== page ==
I’ve written and said quite a lot about Apple’s quest to impress us with Spatial Audio.
For movies and TV shows, it is absolutely superb. Whenever I use my AirPods Pro or AirPods Max in conjunction with my Apple TV, the head tracking and completely un-headphone-like sound reproduction never fail to amaze me.
I still need convincing that Spatial Audio is going to catch on, though. It’s one of the most confusingly gimmicky yet technically brilliant things Apple has ever done.
It is also terrible when used for music.
I’ve said the same about Dolby Atmos. In fact, that annoyed me even more, simply because it appears to remove all of the dynamics from brilliantly mixed records and reproduce them in a way that would embarrass a school fete PA system.
Then, something happened. And now, I think it’s quite brilliant.
Apple Music in Dubly
Before last week, I’d experienced Apple Music in Dolby Atmos exclusively via AirPods. And I maintain that it sounds dreadful on them.
Some folk have pointed out a few tracks I should try. “This one has been mixed properly for Dolby Atmos and Spatial Audio,” they’ll say. But my reaction is always the same.
Where’s the bass gone? Why does it sound like a completely different song? Why do I need to hear the guitar solo emanating from above my head? Why can’t I hear the kick drum?
Then, it struck me. I have a home theatre system – a good one. I also have an Apple TV 4K connected directly to it. What would this music sound like when played through that system?
So, I gave it a go.
Now, what I experienced has nothing to do with Spatial Audio. It doesn’t even have anything to do with Dolby Atmos. My home theatre system is your bog-standard 5.1; there are no speakers in the ceiling, and we should keep in mind that Spatial Audio is built entirely for headphones. So, what I heard that day was music in traditional Dolby surround sound, nothing more.
My earliest memory of something similar was being treated to Pink Floyd’s Pulse in surround sound by my mate’s dad. You could hear the crowd behind you, and the howl of the plane passing by your ears as it crashed into the stage (Pink Floyd fans will know what I’m referring to). It was amazing.
But this is something else. If you play Dolby Atmos mixed music via an Apple TV 4K through a proper home theatre system, you’re in for a treat.
Firstly, the dynamics are retained. I assume this is largely because the system through which it is being played is routing every available frequency to the correct driver, be it a tweeter, mid-range driver, or the subwoofer. So, the music sounds ‘normal’, which is my biggest gripe with Dolby Atmos stuff on headphones (I suspect Spatial Audio plays a part with the latter, too).
The sound stage is something different entirely, though. These songs have been completely re-mixed in Dolby surround. You’ll hear the engineers having fun with dotted delays that bounce around your head, and room-filling harmonies that have been panned perfectly. It’s tasteful and respectful.
There are, of course, more in-your-face examples, where saxophones suddenly blast from behind your left ear, or middle eight vocals needlessly pan from rear left to rear right.
But it’s interesting. Really interesting. In fact, it totally changes the listening experience if you’re an audio geek like me. Beyond the aforementioned show-off examples, most of the Dolby-enabled tracks on Apple Music have been mixed in a really interesting, creative way.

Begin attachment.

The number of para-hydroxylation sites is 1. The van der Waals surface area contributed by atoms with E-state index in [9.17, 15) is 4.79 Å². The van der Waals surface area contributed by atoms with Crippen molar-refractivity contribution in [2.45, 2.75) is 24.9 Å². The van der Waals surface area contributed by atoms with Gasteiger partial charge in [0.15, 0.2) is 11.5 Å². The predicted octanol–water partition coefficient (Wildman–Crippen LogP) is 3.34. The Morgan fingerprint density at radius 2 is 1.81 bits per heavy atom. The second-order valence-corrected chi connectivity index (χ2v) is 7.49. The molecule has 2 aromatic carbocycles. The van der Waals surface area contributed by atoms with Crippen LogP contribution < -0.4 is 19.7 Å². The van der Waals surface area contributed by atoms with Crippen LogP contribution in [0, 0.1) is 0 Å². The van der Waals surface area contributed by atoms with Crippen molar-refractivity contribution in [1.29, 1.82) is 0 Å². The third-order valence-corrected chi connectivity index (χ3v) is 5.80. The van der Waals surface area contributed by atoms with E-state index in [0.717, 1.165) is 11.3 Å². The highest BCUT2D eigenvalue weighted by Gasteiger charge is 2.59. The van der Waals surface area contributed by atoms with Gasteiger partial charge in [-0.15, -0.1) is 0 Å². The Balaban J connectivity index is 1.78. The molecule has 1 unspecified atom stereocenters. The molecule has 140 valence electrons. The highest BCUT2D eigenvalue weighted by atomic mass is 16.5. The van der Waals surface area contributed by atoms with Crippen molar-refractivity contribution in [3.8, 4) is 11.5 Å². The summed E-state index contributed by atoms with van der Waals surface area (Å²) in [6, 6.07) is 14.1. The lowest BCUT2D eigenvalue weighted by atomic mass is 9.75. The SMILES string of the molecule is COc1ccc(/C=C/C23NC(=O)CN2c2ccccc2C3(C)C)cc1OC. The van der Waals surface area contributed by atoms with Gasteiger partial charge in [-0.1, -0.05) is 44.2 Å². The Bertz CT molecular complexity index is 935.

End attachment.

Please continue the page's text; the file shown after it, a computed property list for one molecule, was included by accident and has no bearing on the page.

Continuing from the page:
I don’t know why I didn’t check this out before (and yes, I had been told to do so on numerous occasions by members of my YouTube audience and Discord server).
Why is Apple doing this?
“It sounds like it’s coming from all over the place,” my girlfriend replied when I pointed out that the rock playlist we were making our way through had been mixed in Dolby surround.
If I hadn’t said anything, she’d barely have given it a second thought. This is because she has precisely zero interest in technology and isn’t a humungous geek like I am.
She wasn’t alone, though.
We had some family around at the weekend. Two of them were sitting facing the right-hand side of the soundstage (a dreadful seating choice, but I wasn’t about to point out their error). For kicks, I hit play on the same Spatial Audio playlist that had done such a bad job of impressing my girlfriend the night before. Would they notice, I wondered.
It didn’t take long for someone to pipe up.
“Whoa… What the… What’s going on upstairs?”
Due to their highly inefficient seating position, our family member had heard a guitar part that had been sent to the rear right channel – to them, the left-hand speaker placed in the ceiling ahead of them.
Clearly, they were more confused than impressed, which confirms my suspicions.
Very few people care that Apple Music is capable of this.
I do, and I can see myself digging into a few more of these playlists while sitting in my living room, home theatre system cranked up. I’m enjoying listening out for the mixing decisions, and the fact that, as noted earlier, all dynamics appear to be retained when played back through such a system.
But I can’t work out why Apple is doing this. Don’t get me wrong – I’m glad they are, but the amount of effort that’s going into this Dolby Atmos/Spatial Audio endeavour is staggering.
Take a look at the available playlists – they feature loads of older records that have, clearly, been re-mixed and mastered for this purpose. And new releases are increasingly being stamped with Spatial Audio and Dolby Atmos.
This stuff takes time. It’s yet another stage to work your way through during the production of a record. People need to be paid for that time – expensive people.
Is this simply a labour of love as far as Apple and mix engineers are concerned? I’d love to think it is, but time really is money in the world of music, and I can’t believe that it isn’t linked to some larger play.
I just wish I knew what it was.